On appeal from the Superior Court, Appellate Division, whose opinion is reported at 345 N.J. Super. 559 (2001).
The issue in this appeal is whether the doctrine of respondeat superior may be invoked to hold an employer vicariously liable for the tort of an employee when the employee, an attorney, has an automobile accident while traveling from his home to his municipal court judgeship employment.
Paul J. Carr, an attorney with the law firm of Murray & Carr, was involved in a motor vehicle accident with Adrienne L. O'Toole while traveling to the Tuckerton Municipal Court, where he presided as a part-time municipal judge. Carr leased the vehicle he was driving in his personal capacity and insured it through First Trenton Indemnity. Lease payments, in addition to gas, tolls and other car expenses, were paid from Carr's corporate account. None of the income derived from the judgeship went into the partnership business account or corporate accounts. Although there was disputed testimony presented regarding Carr's use of a personal cell phone to conduct law firm business, it is undisputed that Carr was not on the cell phone at the time of the accident. There is no basis, therefore, to conclude that he was directly engaged in law firm business at the time of the accident.
The trial court granted the motions for summary judgment filed by O'Toole and Carr, reasoning that there was a sufficient "nexus" and a sufficient benefit to the firm from Carr's judgeship so as to make the law firm's excess policy available to O'Toole. The trial court further held that Carr was acting as an agent for the law firm. The Appellate Division reversed, holding that Carr's commute to his other job did not fall within any exception to the "going and coming rule."
HELD: The judgment of the Appellate Division is AFFIRMED substantially for the reasons expressed in Judge Conley's opinion.
1. The Court declines to adopt the broader enterprise liability theory that is the standard for respondeat superior in California, retaining instead the Restatement as our vicarious liability standard. Restatement (Second) of Agency §§ 220, 228, 229 (1958). (Pp. 5-6)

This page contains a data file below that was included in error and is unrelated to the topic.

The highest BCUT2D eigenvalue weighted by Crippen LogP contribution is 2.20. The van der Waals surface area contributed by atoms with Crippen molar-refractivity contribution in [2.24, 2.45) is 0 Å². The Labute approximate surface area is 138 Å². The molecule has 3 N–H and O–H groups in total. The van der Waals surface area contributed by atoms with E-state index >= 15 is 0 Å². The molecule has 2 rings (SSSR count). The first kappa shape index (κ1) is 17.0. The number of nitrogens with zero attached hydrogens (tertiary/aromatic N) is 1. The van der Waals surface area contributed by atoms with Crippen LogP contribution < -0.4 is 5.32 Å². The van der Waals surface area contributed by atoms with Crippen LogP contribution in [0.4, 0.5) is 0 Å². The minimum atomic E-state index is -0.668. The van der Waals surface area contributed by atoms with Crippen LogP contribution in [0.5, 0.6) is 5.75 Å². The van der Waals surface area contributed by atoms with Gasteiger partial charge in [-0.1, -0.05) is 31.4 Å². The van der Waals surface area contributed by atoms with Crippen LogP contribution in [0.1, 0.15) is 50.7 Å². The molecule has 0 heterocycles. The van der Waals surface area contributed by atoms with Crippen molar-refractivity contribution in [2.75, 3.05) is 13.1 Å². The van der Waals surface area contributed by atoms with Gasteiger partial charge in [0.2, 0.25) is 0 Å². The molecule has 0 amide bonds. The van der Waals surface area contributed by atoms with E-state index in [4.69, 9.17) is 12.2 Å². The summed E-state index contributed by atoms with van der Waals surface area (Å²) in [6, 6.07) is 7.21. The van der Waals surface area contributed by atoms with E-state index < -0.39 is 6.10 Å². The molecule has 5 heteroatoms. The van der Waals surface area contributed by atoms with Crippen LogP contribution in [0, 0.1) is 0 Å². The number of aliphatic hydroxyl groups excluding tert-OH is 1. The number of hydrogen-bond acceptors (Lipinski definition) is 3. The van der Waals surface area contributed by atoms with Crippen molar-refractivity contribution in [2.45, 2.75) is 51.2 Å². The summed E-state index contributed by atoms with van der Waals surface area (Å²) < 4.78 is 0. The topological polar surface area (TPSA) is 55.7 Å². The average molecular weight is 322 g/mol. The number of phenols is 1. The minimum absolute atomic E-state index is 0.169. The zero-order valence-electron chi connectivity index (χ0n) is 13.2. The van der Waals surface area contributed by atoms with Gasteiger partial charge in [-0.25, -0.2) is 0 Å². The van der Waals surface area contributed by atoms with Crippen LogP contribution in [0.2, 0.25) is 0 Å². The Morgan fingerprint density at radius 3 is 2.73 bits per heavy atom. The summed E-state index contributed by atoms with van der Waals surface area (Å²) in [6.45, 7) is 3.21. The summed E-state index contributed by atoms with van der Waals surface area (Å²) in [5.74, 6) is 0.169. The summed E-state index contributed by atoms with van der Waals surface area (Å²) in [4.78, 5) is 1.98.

CHIEF JUSTICE PORITZ and JUSTICES COLEMAN, LONG, VERNIERO, LaVECCHIA, ZAZZALI, and ALBIN join in this opinion.
The opinion of the court was delivered by: Per Curiam
(NOTE: The Court wrote no full opinion in this case. Rather, the Court's affirmance of the judgment of the Appellate Division is based substantially on the reasons expressed in Judge Conley's opinion below.)
Plaintiff, Adrienne L. O'Toole was injured in an automobile accident caused by defendant, Paul J. Carr, an attorney with the law firm of Murray & Carr. She sued Carr and the law firm. The facts surrounding the accident were described by the Appellate Division as follows:
Most of the particular circumstances are not in dispute. On January 8, 1998, the O'Tooles' vehicle was struck by Carr's vehicle on Route 9 in the Township of Eagleswood. At the time of the accident, Carr was driving to the Tuckerton Municipal Court, where he presided as a part-time municipal judge. His car was leased. Lease payments, in addition to gas, tolls and other car expenses, were paid from Carr's corporate account. Income in this corporate account was derived from law firm disbursements after partnership overhead expenses were paid. No income, however, from Carr's judgeships, or Murray's (who also was a part-time municipal judge) judgeships, went in the partnership business account or their separate corporate accounts. Carr's vehicle was not leased in either the partnership or corporate name, but rather was leased by Carr in his personal capacity. The vehicle was insured by First Trenton Indemnity with bodily injury limits of $100,000 for each person and $300,000 for each accident. In contrast, the law firm had a million dollar automobile policy with CNA. The judge noted that plaintiffs had no underinsured motorists' coverage, thus enabling them to recover from either policy.
There are a few disputed facts. Carr had a portable cellular phone at the time of the accident which he had with him in the vehicle. Sometime before the accident, he claims to have made several law firm-related calls, one to his secretary to check his diary for the day and one or two to law firm clients. It was his deposition testimony that were it not for the accident, these clients would have been billed for the phone calls. Some question is raised as to the existence of the calls as phone bills purporting to be those of Carr's cell phone do not reflect the calls. The authenticity and accuracy of these records is disputed. Were there some basis for concluding that the accident occurred while Carr was engaged in one of the firm-related phone calls he claims to have made, the dispute of fact as to their existence might be critical. Carr, however, admitted in deposition testimony that he had finished the phone calls and was not on the cell phone at the time of the accident. There is no basis for concluding, therefore, that at the time of the accident, Carr was directly engaged in law firm business. [O'Toole v. Carr, 345 N.J. Super. 559, 562- 63 (App. Div. 2001) (footnote omitted).]
On those facts, the trial court granted the motions for summary judgment filed by plaintiff and Carr, ...